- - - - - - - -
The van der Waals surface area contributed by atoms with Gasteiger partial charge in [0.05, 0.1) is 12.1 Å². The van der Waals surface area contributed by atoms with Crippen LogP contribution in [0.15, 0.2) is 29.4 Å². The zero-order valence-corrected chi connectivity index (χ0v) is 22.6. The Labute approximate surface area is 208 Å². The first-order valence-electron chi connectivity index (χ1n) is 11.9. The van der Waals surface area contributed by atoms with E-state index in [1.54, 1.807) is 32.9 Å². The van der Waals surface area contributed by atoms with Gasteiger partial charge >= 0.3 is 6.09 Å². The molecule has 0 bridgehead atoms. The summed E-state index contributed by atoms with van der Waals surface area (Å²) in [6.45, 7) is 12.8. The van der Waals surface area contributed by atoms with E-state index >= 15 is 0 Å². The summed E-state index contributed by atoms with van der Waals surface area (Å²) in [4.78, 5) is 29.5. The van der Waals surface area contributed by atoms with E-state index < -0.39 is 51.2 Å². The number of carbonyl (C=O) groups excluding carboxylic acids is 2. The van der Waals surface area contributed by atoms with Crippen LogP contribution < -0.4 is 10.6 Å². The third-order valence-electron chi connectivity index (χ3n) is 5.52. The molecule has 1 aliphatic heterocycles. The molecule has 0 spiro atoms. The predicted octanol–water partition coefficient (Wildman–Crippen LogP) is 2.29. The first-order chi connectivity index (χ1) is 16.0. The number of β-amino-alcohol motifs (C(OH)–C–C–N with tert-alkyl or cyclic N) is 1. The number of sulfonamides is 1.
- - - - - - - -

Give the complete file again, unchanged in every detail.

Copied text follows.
The van der Waals surface area contributed by atoms with Gasteiger partial charge in [0.05, 0.1) is 12.1 Å². The van der Waals surface area contributed by atoms with Crippen LogP contribution in [0.15, 0.2) is 29.4 Å². The zero-order valence-corrected chi connectivity index (χ0v) is 22.6. The Labute approximate surface area is 208 Å². The first-order valence-electron chi connectivity index (χ1n) is 11.9. The van der Waals surface area contributed by atoms with E-state index in [1.54, 1.807) is 32.9 Å². The van der Waals surface area contributed by atoms with Gasteiger partial charge >= 0.3 is 6.09 Å². The molecule has 0 bridgehead atoms. The summed E-state index contributed by atoms with van der Waals surface area (Å²) in [6.45, 7) is 12.8. The van der Waals surface area contributed by atoms with E-state index >= 15 is 0 Å². The summed E-state index contributed by atoms with van der Waals surface area (Å²) in [4.78, 5) is 29.5. The van der Waals surface area contributed by atoms with E-state index < -0.39 is 51.2 Å². The number of carbonyl (C=O) groups excluding carboxylic acids is 2. The van der Waals surface area contributed by atoms with Crippen LogP contribution < -0.4 is 10.6 Å². The third-order valence-electron chi connectivity index (χ3n) is 5.52. The molecule has 1 aliphatic heterocycles. The molecule has 0 spiro atoms. The predicted octanol–water partition coefficient (Wildman–Crippen LogP) is 2.29. The first-order chi connectivity index (χ1) is 16.0. The number of β-amino-alcohol motifs (C(OH)–C–C–N with tert-alkyl or cyclic N) is 1. The number of sulfonamides is 1.